For Mohamed Mesrati, writing about Libya’s revolution is a homecoming, a rejoining. Taken from Writing Revolution, Mesrati recalls his father reading him his favourite bedtime story, in Tripoli, during the 1990s.
The Elephant, O Ruler of Time! was my favourite story when I was a child. On Eid nights my father would tell of the king who owned a huge elephant that he let loose on his kingdom to frolic and play, razing the houses, destroying the markets and killing the people. The inhabitants of the kingdom agreed amongst themselves to go to the king and complain about the elephant’s reckless behaviour, then settled down to rehearse their complaint.
One of their number, a man called Zakariya, was to say: ‘The elephant, O ruler of time …’ and the throng behind him would passionately cry, ‘… has brought down our houses.’
‘The elephant, O ruler of time …’ Zakariya would say again, and the people would angrily declare, ‘… has laid waste our fields and spoiled our crops.’
‘The elephant, O ruler of time …’ Zakariya would say a third time and the people would exclaim in disgust, ‘… has wrecked our streets and ruined our children.’
The kingdom’s inhabitants rehearsed this complaint for many moons, growing ever more enthusiastic and excited with every day that passed. They cried out their lines, filled with anguish at the injustice they suffered, in a state of constant anticipation of the moment they would go to meet the king and present their case.
Then, one day, they set out.
When they reached the palace the people filed into the king’s presence, with Zakariya leading the way. ‘The elephant, O ruler of time!’ he cried.
The king asked them why they had come.
The people looked at one another then turned their eyes to Zakariya who swallowed in trepidation and said in a defeated voice, ‘The elephant, O ruler of time …’
From the people came nothing but an awful silence and palpable fear.
‘The elephant, O ruler of time …’ said Zakariya, his legs trembling.
The crowd remained silent, looking at each other and waiting for someone to state their case to the king.
Zakariya turned to the people, saw the fear in their eyes, and hissed at them, ‘The elephant, O ruler of time …’
Tired of waiting, the king bellowed at Zakariya and the mob to explain what they wanted with the elephant and why they kept repeating his name. Turning to face the king, Zakariya bowed his head and in a broken voice, declared, ‘The elephant, O ruler of time, is lonely. We have come to ask you to find him a mate to enrich his life and bear him children.’
The king gave a loud laugh and said to the assembled people, ‘It is for this that you have come to me? Very well, as you wish. Bring the elephant a mate of middle age that they may live together.’
And so it came to pass. The she-elephant bore her companion a multitude of little elephants that quickly grew, while the people went on with their rehearsals, crying, ‘The elephant, O ruler of time!’
With his rich radio voice and his theatrical gestures, my father, Bayou Mesrati, would tell us the tale of the elephant and when he was finished I would laugh, though something inside me told me that this was a tale to inspire sadness, not laughter. At the time, I was yet to hear of black comedy, but the melancholy behind my father’s smile was plain to see. I remember him covering me with the blanket and leaving me to sleep.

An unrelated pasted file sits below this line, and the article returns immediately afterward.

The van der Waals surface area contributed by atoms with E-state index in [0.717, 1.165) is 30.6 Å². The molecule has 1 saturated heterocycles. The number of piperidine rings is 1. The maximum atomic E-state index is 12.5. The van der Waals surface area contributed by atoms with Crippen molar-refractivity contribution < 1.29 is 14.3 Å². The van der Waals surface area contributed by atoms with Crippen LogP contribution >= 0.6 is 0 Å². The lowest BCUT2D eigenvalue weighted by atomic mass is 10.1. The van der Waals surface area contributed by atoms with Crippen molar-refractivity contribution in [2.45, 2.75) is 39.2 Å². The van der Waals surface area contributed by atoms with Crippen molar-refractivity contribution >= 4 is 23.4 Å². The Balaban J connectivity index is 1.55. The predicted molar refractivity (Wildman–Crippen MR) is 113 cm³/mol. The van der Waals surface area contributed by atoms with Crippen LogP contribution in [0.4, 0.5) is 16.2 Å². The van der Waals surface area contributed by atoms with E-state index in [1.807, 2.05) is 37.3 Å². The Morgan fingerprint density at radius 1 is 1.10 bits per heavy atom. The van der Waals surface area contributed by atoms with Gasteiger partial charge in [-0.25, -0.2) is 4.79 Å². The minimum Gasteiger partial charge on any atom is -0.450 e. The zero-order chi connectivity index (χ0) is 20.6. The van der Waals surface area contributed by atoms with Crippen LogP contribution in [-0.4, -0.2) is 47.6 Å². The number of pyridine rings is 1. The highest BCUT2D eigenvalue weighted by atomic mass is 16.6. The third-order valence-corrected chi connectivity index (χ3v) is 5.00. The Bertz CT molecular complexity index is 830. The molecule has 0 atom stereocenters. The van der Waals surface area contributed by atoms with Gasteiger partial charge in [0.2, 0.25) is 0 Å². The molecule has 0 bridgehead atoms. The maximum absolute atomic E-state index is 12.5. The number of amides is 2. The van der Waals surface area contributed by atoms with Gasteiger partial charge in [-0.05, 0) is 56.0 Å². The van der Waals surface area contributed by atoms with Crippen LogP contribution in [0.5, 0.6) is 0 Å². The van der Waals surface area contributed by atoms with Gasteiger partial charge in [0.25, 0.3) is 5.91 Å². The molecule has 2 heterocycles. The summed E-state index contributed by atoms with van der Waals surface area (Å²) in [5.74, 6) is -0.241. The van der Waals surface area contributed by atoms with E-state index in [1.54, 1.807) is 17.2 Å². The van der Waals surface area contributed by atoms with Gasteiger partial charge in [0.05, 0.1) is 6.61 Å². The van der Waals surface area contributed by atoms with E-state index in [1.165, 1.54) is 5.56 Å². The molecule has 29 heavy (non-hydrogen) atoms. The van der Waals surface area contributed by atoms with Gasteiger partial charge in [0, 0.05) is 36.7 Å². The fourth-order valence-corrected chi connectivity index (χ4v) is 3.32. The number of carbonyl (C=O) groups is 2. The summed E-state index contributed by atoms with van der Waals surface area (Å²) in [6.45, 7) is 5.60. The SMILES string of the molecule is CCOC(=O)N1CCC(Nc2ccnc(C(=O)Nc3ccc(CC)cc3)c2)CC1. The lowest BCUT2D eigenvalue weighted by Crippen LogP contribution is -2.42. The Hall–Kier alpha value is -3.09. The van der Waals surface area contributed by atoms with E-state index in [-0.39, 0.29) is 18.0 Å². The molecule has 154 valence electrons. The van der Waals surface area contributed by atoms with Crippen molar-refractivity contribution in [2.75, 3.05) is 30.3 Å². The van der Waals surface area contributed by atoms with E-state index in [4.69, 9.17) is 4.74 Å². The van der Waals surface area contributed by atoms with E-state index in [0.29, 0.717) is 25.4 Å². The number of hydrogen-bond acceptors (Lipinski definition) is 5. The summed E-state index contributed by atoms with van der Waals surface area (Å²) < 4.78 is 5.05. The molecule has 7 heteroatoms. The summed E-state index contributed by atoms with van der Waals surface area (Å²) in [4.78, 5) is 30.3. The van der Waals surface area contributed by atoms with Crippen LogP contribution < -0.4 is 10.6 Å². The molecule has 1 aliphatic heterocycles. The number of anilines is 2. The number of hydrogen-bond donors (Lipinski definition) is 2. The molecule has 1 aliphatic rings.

In those early years I’d grow dreamy and distracted whenever the story came to mind. It was a constant source of fascination, a perplexing riddle my mind was unable to grasp: a king, an elephant and fearful subjects. My father wasn’t around much for me to question him about it; he was always out in the oilfields. For three weeks he would be working in Brega and the oilfields, then after returning home to spend a week with the family he would leave us once again.
In those days my father had given up on culture and the theatre, his sole concern the work that put food on the table for his wife and three children. He was a Libyan, after all: a Libyan whose stage productions had earned him a record of opposition activism. His monthly income was meagre compared to the poorly qualified workers who came from East Asia, Europe and America. Though my father had graduated from university with honours and had an MA to his name with a diploma from a minor petroleum engineering institute he earned less than a British or Japanese labourer and he was frequently driven to take acting jobs on the radio or in short films shown on TV. This work, especially the shows broadcast during Ramadan, enabled him to give his children a joyful Eid and exercise the theatrical talents he had let wither after Gaddafi and his dictatorial regime deprived him of the freedom to nurture a creative, progressive spirit in Libyan theatre.
My father would often praise God for his petroleum qualification. If it weren’t for that qualification, he would assert, he would have been forced to spend a lifetime in theatre under a dictatorship that shaped the artist into a mouthpiece of the regime. This is what he left the theatre to avoid, leaving the stage to stay out of the limelight.
London, May 2011. ■
Translated from the Arabic by Roger Moger.
Mohamed Mesrati was born in 1990 in Tripoli, Libya. He is a writer and activist, and an extract from his novel-in-progress Mama Pizza appeared in Banipal No. 40.
Top image courtesy of Ellen Munro.